#8 | How do I stop people from unsubscribing?
Unsubscribers aren’t as bad as you think.
If you’re putting effort into your list, sending emails weekly and consistently providing value, don’t worry too much about unsubscribers. These people are obviously not your target audience - and it’s better for them to unsubscribe rather than be a cold subscriber.
Some reasons why people unsubscribe could be:
They get too many emails from you
How to fix it: Tell new subscribers in your first ever email how often you’ll be emailing them. That way you’re setting expectations from the start. And if you’re going to change your frequency, just let people know.
Their interest or focus has changed
Your emails aren’t relevant to them anymore
They’re not in the same place as your target audience
They don’t know why they signed up in the first place
How to fix it: Most mailing list providers come with a double opt-in, where they have to click a button to say they want to opt into your list. This is effective because it requires comittment from them.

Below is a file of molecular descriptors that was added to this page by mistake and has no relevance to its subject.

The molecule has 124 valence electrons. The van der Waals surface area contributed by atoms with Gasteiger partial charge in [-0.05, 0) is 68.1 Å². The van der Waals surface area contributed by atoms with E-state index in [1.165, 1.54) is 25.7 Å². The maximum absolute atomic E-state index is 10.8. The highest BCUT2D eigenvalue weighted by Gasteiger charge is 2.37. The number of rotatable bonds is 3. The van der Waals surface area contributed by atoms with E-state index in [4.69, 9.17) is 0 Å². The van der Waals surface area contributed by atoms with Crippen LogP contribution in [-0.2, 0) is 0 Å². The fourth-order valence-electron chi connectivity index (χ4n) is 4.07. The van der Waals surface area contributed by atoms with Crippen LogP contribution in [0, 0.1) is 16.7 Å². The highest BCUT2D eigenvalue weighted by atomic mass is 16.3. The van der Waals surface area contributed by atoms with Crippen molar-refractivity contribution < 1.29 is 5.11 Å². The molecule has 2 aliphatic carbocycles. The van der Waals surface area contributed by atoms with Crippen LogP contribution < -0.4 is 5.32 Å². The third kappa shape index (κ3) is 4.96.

#9 | What do I write in my emails? I have enough trouble coming up with blog post ideas!
This question is like going down a rabbit hole.
First of all, start with your blog.
You’ve got a catalogue of content that most of your new subscribers won’t have read before. Pick out some pieces that are relevant and valuable, and repurpose them for your mailing list.
If you’re struggling, take a look in Google Analytics at your most popular posts from the past year. They’re the posts you want to start with.
You can either write a teaser and include a link in your email so people can read the rest of your post. But I recommend not doing that - you want to provide unique value for your subscribers, not just what they’d get on your blog.
So shorten it down and pick out the key points of each post.
Think of your emails like you’re taking your subscriber on a journey. What do they need to know when they’re starting out a zero? What are the basics? What do they need to know next? And after that? This will help you form a pattern for your emails.
#10 | What are open rates and clickthrough rates?
Open rate: the percentage of people who opened your email from the total that received it.